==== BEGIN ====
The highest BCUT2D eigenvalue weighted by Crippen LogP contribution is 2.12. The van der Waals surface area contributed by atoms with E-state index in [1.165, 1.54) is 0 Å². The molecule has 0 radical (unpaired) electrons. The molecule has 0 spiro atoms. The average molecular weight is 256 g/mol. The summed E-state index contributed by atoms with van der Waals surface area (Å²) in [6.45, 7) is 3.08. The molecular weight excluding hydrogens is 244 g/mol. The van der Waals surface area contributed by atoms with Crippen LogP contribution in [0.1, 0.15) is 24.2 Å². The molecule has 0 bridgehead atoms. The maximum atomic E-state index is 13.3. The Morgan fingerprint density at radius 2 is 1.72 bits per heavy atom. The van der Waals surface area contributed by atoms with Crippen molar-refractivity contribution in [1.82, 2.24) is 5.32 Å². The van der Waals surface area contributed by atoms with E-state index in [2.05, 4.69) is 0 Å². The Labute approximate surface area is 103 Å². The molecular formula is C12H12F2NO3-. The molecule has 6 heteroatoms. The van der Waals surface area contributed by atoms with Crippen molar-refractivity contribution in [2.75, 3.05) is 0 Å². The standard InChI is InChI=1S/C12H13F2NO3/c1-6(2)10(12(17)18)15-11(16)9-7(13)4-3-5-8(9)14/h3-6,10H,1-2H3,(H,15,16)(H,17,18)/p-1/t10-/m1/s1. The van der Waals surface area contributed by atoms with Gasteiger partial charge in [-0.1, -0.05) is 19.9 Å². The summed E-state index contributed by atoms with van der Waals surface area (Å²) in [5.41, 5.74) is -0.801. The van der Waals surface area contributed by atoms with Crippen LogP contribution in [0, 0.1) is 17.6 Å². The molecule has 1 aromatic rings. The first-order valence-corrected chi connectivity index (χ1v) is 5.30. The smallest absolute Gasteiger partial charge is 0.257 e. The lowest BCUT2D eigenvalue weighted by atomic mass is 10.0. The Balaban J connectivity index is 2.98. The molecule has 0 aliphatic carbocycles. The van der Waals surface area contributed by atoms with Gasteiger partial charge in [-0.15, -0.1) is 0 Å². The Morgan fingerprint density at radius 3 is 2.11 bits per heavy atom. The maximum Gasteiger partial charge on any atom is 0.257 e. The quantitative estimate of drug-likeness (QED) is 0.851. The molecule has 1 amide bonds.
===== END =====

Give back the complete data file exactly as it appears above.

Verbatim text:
The highest BCUT2D eigenvalue weighted by Crippen LogP contribution is 2.12. The van der Waals surface area contributed by atoms with E-state index in [1.165, 1.54) is 0 Å². The molecule has 0 radical (unpaired) electrons. The molecule has 0 spiro atoms. The average molecular weight is 256 g/mol. The summed E-state index contributed by atoms with van der Waals surface area (Å²) in [6.45, 7) is 3.08. The molecular weight excluding hydrogens is 244 g/mol. The van der Waals surface area contributed by atoms with Crippen LogP contribution in [0.1, 0.15) is 24.2 Å². The molecule has 0 bridgehead atoms. The maximum atomic E-state index is 13.3. The Morgan fingerprint density at radius 2 is 1.72 bits per heavy atom. The van der Waals surface area contributed by atoms with Crippen molar-refractivity contribution in [1.82, 2.24) is 5.32 Å². The van der Waals surface area contributed by atoms with E-state index in [2.05, 4.69) is 0 Å². The Labute approximate surface area is 103 Å². The molecular formula is C12H12F2NO3-. The molecule has 6 heteroatoms. The van der Waals surface area contributed by atoms with Crippen molar-refractivity contribution in [2.75, 3.05) is 0 Å². The standard InChI is InChI=1S/C12H13F2NO3/c1-6(2)10(12(17)18)15-11(16)9-7(13)4-3-5-8(9)14/h3-6,10H,1-2H3,(H,15,16)(H,17,18)/p-1/t10-/m1/s1. The van der Waals surface area contributed by atoms with Gasteiger partial charge in [-0.1, -0.05) is 19.9 Å². The summed E-state index contributed by atoms with van der Waals surface area (Å²) in [5.41, 5.74) is -0.801. The van der Waals surface area contributed by atoms with Crippen LogP contribution in [0, 0.1) is 17.6 Å². The molecule has 1 aromatic rings. The first-order valence-corrected chi connectivity index (χ1v) is 5.30. The smallest absolute Gasteiger partial charge is 0.257 e. The lowest BCUT2D eigenvalue weighted by atomic mass is 10.0. The Balaban J connectivity index is 2.98. The molecule has 0 aliphatic carbocycles. The van der Waals surface area contributed by atoms with Gasteiger partial charge in [-0.15, -0.1) is 0 Å². The Morgan fingerprint density at radius 3 is 2.11 bits per heavy atom. The maximum Gasteiger partial charge on any atom is 0.257 e. The quantitative estimate of drug-likeness (QED) is 0.851. The molecule has 1 amide bonds.